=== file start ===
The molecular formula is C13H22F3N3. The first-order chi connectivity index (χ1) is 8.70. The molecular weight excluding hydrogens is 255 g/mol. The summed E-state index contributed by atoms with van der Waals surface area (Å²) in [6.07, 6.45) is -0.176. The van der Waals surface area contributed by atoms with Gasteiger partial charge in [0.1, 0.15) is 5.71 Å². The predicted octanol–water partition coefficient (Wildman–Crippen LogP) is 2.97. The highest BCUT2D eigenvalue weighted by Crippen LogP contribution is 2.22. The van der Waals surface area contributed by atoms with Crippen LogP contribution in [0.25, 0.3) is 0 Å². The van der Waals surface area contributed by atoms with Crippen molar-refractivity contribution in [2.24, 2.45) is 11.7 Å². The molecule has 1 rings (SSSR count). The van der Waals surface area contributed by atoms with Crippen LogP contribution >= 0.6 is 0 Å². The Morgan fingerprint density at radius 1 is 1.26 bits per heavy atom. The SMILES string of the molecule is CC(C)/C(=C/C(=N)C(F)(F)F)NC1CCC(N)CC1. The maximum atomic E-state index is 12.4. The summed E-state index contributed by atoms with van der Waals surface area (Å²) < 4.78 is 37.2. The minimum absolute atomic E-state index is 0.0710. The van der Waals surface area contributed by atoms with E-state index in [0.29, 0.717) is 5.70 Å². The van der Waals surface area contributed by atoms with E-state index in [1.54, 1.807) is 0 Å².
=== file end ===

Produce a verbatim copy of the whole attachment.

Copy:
The molecular formula is C13H22F3N3. The first-order chi connectivity index (χ1) is 8.70. The molecular weight excluding hydrogens is 255 g/mol. The summed E-state index contributed by atoms with van der Waals surface area (Å²) in [6.07, 6.45) is -0.176. The van der Waals surface area contributed by atoms with Gasteiger partial charge in [0.1, 0.15) is 5.71 Å². The predicted octanol–water partition coefficient (Wildman–Crippen LogP) is 2.97. The highest BCUT2D eigenvalue weighted by Crippen LogP contribution is 2.22. The van der Waals surface area contributed by atoms with Crippen LogP contribution in [0.25, 0.3) is 0 Å². The van der Waals surface area contributed by atoms with Crippen molar-refractivity contribution in [2.24, 2.45) is 11.7 Å². The molecule has 1 rings (SSSR count). The van der Waals surface area contributed by atoms with Crippen LogP contribution >= 0.6 is 0 Å². The Morgan fingerprint density at radius 1 is 1.26 bits per heavy atom. The SMILES string of the molecule is CC(C)/C(=C/C(=N)C(F)(F)F)NC1CCC(N)CC1. The maximum atomic E-state index is 12.4. The summed E-state index contributed by atoms with van der Waals surface area (Å²) < 4.78 is 37.2. The minimum absolute atomic E-state index is 0.0710. The van der Waals surface area contributed by atoms with E-state index in [0.29, 0.717) is 5.70 Å². The van der Waals surface area contributed by atoms with E-state index in [1.54, 1.807) is 0 Å².